So here's my rough guideline on dealing with this. It's a couple of steps:

a) Acknowledge that there will always be nicer things you can't afford. Somewhere, some rich guy has custom tin foil hand-crafted by artisans, which is then applied to his frozen pakoras by a fleet of carefully selected servants. I'm imagining someone Jeeves-like here, laying out the pakoras with tender, loving hands.

b) Given the truth of a, then we need to get rid of this weird idea that we somehow 'deserve' the best version. It's an impossible goal. Instead, we need to rationally consider the purchase options, and decide which is the best version that a) actually fills our needs, and b) that we can afford.

c) And given all of that, sometimes, what we can afford isn't enough to fill our need. Maybe it does cause an undue amount of irritation to deal with the mediocre tinfoil, just because I, personally, have an issue with mediocre tinfoil. (Many other people wouldn't even notice, one way or the other.) Let us not even talk of mediocre plastic wrap, and all the grief it can cause! In those cases (which shouldn't be EVERY case), it is reasonable to buy the more expensive version.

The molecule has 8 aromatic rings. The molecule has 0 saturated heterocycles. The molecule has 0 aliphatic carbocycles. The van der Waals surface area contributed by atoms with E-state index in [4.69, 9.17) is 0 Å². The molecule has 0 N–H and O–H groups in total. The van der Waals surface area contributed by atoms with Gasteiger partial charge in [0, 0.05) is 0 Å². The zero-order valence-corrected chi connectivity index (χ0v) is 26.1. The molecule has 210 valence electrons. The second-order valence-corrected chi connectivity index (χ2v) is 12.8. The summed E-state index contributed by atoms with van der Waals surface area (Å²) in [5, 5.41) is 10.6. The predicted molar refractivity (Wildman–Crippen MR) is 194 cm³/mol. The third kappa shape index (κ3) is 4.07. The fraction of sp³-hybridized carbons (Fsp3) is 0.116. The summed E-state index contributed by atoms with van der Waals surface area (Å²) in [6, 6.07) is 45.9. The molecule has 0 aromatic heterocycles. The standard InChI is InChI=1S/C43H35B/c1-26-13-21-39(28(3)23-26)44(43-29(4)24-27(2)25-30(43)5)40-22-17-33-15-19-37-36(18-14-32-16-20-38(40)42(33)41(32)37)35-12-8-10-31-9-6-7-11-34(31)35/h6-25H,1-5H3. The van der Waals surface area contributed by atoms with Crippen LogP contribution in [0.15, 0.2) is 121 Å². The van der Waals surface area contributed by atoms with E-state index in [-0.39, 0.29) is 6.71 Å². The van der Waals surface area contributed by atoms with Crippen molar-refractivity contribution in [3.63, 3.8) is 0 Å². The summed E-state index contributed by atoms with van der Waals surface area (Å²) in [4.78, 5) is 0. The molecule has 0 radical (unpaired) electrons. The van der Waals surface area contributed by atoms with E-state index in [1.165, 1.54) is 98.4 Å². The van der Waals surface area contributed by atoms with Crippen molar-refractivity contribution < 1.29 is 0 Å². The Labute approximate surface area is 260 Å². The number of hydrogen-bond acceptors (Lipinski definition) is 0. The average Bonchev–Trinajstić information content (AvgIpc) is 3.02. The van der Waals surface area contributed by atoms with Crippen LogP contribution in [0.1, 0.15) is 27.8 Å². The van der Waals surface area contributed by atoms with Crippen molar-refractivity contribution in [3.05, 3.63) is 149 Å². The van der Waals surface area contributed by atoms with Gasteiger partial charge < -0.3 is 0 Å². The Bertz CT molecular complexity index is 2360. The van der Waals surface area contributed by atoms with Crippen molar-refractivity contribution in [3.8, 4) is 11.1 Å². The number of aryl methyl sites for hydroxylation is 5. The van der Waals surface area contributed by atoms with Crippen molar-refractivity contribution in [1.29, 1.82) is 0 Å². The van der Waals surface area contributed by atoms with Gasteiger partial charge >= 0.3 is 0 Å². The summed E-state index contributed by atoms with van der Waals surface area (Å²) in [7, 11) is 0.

d) In the case of the Vitamix and other similarly pricy versions, deciding that in this instance, you really will be unhappy unless you get the best, may mean that you have to do without for a few months until you can save up and afford the best. That's okay, as long as you thoughtfully make that calculation and decide that yes, I'd rather do without a blender for six months (I will just eat a lot of cut up fruit and kale salads instead!) and set aside $50 / month until I can afford the Vitamix. (This is not meant to be an ad for Vitamix. I actually don't make morning smoothies myself, and have no interest in buying this product! Just an example.)

I know, some of this is just obvious to a lot of you. Some of you are naturally fiscally responsible, and understand on a deep level that of course you can't just buy things you can't afford, just because you want them and feel like you deserve them. (Maybe you deserve them because you were raised rich. Maybe your current life sucks and you are miserable and you feel that you ought to be able to console yourself with shopping at least. Maybe everyone deserves nice things. It doesn't really matter why you feel this way.)